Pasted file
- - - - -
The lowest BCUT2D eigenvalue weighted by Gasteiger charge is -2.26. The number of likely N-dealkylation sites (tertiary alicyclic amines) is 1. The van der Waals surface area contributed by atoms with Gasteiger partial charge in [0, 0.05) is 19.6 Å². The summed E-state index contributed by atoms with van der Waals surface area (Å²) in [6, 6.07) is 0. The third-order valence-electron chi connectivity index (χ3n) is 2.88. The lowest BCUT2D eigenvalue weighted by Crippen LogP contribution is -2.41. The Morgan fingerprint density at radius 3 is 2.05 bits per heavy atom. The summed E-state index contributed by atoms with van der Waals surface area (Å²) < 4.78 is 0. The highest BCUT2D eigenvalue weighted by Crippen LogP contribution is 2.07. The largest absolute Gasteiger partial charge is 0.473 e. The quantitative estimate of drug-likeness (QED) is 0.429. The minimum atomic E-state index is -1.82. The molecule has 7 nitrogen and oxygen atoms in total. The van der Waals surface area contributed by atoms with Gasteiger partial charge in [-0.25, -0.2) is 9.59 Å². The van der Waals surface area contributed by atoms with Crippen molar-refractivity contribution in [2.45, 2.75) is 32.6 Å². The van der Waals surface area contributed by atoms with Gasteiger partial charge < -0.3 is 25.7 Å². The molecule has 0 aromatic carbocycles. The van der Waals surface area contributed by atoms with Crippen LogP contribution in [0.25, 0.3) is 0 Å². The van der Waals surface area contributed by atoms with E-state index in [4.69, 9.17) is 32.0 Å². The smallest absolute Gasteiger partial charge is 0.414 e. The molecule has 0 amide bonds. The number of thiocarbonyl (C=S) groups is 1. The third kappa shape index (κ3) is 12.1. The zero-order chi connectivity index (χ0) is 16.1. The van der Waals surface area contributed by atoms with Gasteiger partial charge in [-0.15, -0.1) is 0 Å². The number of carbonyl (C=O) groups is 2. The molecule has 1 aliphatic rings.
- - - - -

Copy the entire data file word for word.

The lowest BCUT2D eigenvalue weighted by Gasteiger charge is -2.26. The number of likely N-dealkylation sites (tertiary alicyclic amines) is 1. The van der Waals surface area contributed by atoms with Gasteiger partial charge in [0, 0.05) is 19.6 Å². The summed E-state index contributed by atoms with van der Waals surface area (Å²) in [6, 6.07) is 0. The third-order valence-electron chi connectivity index (χ3n) is 2.88. The lowest BCUT2D eigenvalue weighted by Crippen LogP contribution is -2.41. The Morgan fingerprint density at radius 3 is 2.05 bits per heavy atom. The summed E-state index contributed by atoms with van der Waals surface area (Å²) < 4.78 is 0. The highest BCUT2D eigenvalue weighted by Crippen LogP contribution is 2.07. The largest absolute Gasteiger partial charge is 0.473 e. The quantitative estimate of drug-likeness (QED) is 0.429. The minimum atomic E-state index is -1.82. The molecule has 7 nitrogen and oxygen atoms in total. The van der Waals surface area contributed by atoms with Gasteiger partial charge in [-0.25, -0.2) is 9.59 Å². The van der Waals surface area contributed by atoms with Crippen molar-refractivity contribution in [2.45, 2.75) is 32.6 Å². The van der Waals surface area contributed by atoms with Gasteiger partial charge < -0.3 is 25.7 Å². The molecule has 0 aromatic carbocycles. The van der Waals surface area contributed by atoms with Crippen LogP contribution in [0.25, 0.3) is 0 Å². The van der Waals surface area contributed by atoms with E-state index in [4.69, 9.17) is 32.0 Å². The smallest absolute Gasteiger partial charge is 0.414 e. The molecule has 0 amide bonds. The number of thiocarbonyl (C=S) groups is 1. The third kappa shape index (κ3) is 12.1. The zero-order chi connectivity index (χ0) is 16.1. The van der Waals surface area contributed by atoms with Gasteiger partial charge in [-0.15, -0.1) is 0 Å². The number of carbonyl (C=O) groups is 2. The molecule has 1 aliphatic rings.